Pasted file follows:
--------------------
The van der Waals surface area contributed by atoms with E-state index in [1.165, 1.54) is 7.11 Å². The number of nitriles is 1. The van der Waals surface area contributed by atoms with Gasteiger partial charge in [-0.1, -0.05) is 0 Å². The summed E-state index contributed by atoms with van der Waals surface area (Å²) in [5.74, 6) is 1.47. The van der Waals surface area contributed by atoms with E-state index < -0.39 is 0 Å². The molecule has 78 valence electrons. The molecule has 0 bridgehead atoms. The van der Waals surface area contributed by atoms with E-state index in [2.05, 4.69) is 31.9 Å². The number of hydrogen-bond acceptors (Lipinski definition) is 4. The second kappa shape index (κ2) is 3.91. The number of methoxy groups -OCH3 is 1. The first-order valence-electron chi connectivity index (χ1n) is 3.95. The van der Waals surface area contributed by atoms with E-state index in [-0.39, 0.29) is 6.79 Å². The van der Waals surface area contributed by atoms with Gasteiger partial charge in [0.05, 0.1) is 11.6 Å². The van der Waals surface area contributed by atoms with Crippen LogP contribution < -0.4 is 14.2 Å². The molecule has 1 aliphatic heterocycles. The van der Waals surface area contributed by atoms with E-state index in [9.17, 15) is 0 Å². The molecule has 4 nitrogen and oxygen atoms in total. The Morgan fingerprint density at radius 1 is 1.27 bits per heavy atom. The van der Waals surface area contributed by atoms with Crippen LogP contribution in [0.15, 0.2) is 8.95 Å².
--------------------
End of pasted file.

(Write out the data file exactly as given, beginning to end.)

The van der Waals surface area contributed by atoms with E-state index in [1.165, 1.54) is 7.11 Å². The number of nitriles is 1. The van der Waals surface area contributed by atoms with Gasteiger partial charge in [-0.1, -0.05) is 0 Å². The summed E-state index contributed by atoms with van der Waals surface area (Å²) in [5.74, 6) is 1.47. The van der Waals surface area contributed by atoms with E-state index < -0.39 is 0 Å². The molecule has 78 valence electrons. The molecule has 0 bridgehead atoms. The van der Waals surface area contributed by atoms with E-state index in [2.05, 4.69) is 31.9 Å². The number of hydrogen-bond acceptors (Lipinski definition) is 4. The second kappa shape index (κ2) is 3.91. The number of methoxy groups -OCH3 is 1. The first-order valence-electron chi connectivity index (χ1n) is 3.95. The van der Waals surface area contributed by atoms with E-state index in [-0.39, 0.29) is 6.79 Å². The van der Waals surface area contributed by atoms with Gasteiger partial charge in [0.05, 0.1) is 11.6 Å². The van der Waals surface area contributed by atoms with Crippen LogP contribution < -0.4 is 14.2 Å². The molecule has 1 aliphatic heterocycles. The van der Waals surface area contributed by atoms with E-state index in [9.17, 15) is 0 Å². The molecule has 4 nitrogen and oxygen atoms in total. The Morgan fingerprint density at radius 1 is 1.27 bits per heavy atom. The van der Waals surface area contributed by atoms with Crippen LogP contribution in [0.15, 0.2) is 8.95 Å².